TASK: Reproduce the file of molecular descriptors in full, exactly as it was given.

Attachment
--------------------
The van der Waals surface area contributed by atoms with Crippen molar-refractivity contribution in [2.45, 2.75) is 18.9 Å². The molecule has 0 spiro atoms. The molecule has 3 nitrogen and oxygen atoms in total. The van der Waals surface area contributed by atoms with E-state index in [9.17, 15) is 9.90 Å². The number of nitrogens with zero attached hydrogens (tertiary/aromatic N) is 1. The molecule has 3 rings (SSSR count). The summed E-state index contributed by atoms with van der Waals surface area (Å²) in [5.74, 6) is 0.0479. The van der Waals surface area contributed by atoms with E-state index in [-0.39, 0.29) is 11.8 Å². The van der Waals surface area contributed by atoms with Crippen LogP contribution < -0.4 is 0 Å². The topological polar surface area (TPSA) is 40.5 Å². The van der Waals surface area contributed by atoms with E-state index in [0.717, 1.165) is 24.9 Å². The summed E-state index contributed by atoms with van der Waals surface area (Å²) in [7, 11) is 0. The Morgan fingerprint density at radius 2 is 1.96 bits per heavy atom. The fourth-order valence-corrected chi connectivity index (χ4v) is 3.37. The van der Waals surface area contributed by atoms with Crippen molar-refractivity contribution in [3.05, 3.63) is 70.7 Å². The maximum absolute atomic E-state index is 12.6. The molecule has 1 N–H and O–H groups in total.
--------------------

The van der Waals surface area contributed by atoms with Crippen molar-refractivity contribution in [2.45, 2.75) is 18.9 Å². The molecule has 0 spiro atoms. The molecule has 3 nitrogen and oxygen atoms in total. The van der Waals surface area contributed by atoms with E-state index in [9.17, 15) is 9.90 Å². The number of nitrogens with zero attached hydrogens (tertiary/aromatic N) is 1. The molecule has 3 rings (SSSR count). The summed E-state index contributed by atoms with van der Waals surface area (Å²) in [5.74, 6) is 0.0479. The van der Waals surface area contributed by atoms with E-state index in [-0.39, 0.29) is 11.8 Å². The van der Waals surface area contributed by atoms with Crippen LogP contribution < -0.4 is 0 Å². The topological polar surface area (TPSA) is 40.5 Å². The van der Waals surface area contributed by atoms with E-state index in [0.717, 1.165) is 24.9 Å². The summed E-state index contributed by atoms with van der Waals surface area (Å²) in [7, 11) is 0. The Morgan fingerprint density at radius 2 is 1.96 bits per heavy atom. The fourth-order valence-corrected chi connectivity index (χ4v) is 3.37. The van der Waals surface area contributed by atoms with Crippen molar-refractivity contribution in [3.05, 3.63) is 70.7 Å². The maximum absolute atomic E-state index is 12.6. The molecule has 1 N–H and O–H groups in total.